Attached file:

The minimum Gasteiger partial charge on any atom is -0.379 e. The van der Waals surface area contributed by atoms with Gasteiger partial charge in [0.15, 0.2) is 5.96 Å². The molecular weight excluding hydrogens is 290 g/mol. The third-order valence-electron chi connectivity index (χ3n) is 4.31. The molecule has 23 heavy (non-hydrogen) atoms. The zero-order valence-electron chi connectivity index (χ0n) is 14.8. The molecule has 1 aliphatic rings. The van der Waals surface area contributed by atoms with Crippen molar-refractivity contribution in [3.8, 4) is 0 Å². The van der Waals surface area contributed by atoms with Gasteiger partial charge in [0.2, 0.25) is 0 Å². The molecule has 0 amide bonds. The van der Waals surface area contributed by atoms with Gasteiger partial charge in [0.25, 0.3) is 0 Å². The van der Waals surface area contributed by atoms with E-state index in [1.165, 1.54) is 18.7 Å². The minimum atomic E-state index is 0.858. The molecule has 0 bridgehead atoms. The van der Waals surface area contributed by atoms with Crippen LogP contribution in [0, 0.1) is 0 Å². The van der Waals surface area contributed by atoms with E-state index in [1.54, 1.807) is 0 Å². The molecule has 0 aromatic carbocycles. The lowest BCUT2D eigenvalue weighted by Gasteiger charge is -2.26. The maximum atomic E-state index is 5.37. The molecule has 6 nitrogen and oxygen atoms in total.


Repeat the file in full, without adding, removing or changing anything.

The minimum Gasteiger partial charge on any atom is -0.379 e. The van der Waals surface area contributed by atoms with Gasteiger partial charge in [0.15, 0.2) is 5.96 Å². The molecular weight excluding hydrogens is 290 g/mol. The third-order valence-electron chi connectivity index (χ3n) is 4.31. The molecule has 23 heavy (non-hydrogen) atoms. The zero-order valence-electron chi connectivity index (χ0n) is 14.8. The molecule has 1 aliphatic rings. The van der Waals surface area contributed by atoms with Crippen molar-refractivity contribution in [3.8, 4) is 0 Å². The van der Waals surface area contributed by atoms with Gasteiger partial charge in [0.2, 0.25) is 0 Å². The molecule has 0 amide bonds. The van der Waals surface area contributed by atoms with Gasteiger partial charge in [0.25, 0.3) is 0 Å². The van der Waals surface area contributed by atoms with E-state index in [1.165, 1.54) is 18.7 Å². The minimum atomic E-state index is 0.858. The molecule has 0 bridgehead atoms. The van der Waals surface area contributed by atoms with Crippen LogP contribution in [0, 0.1) is 0 Å². The van der Waals surface area contributed by atoms with E-state index in [1.54, 1.807) is 0 Å². The molecule has 0 aromatic carbocycles. The lowest BCUT2D eigenvalue weighted by Gasteiger charge is -2.26. The maximum atomic E-state index is 5.37. The molecule has 6 nitrogen and oxygen atoms in total.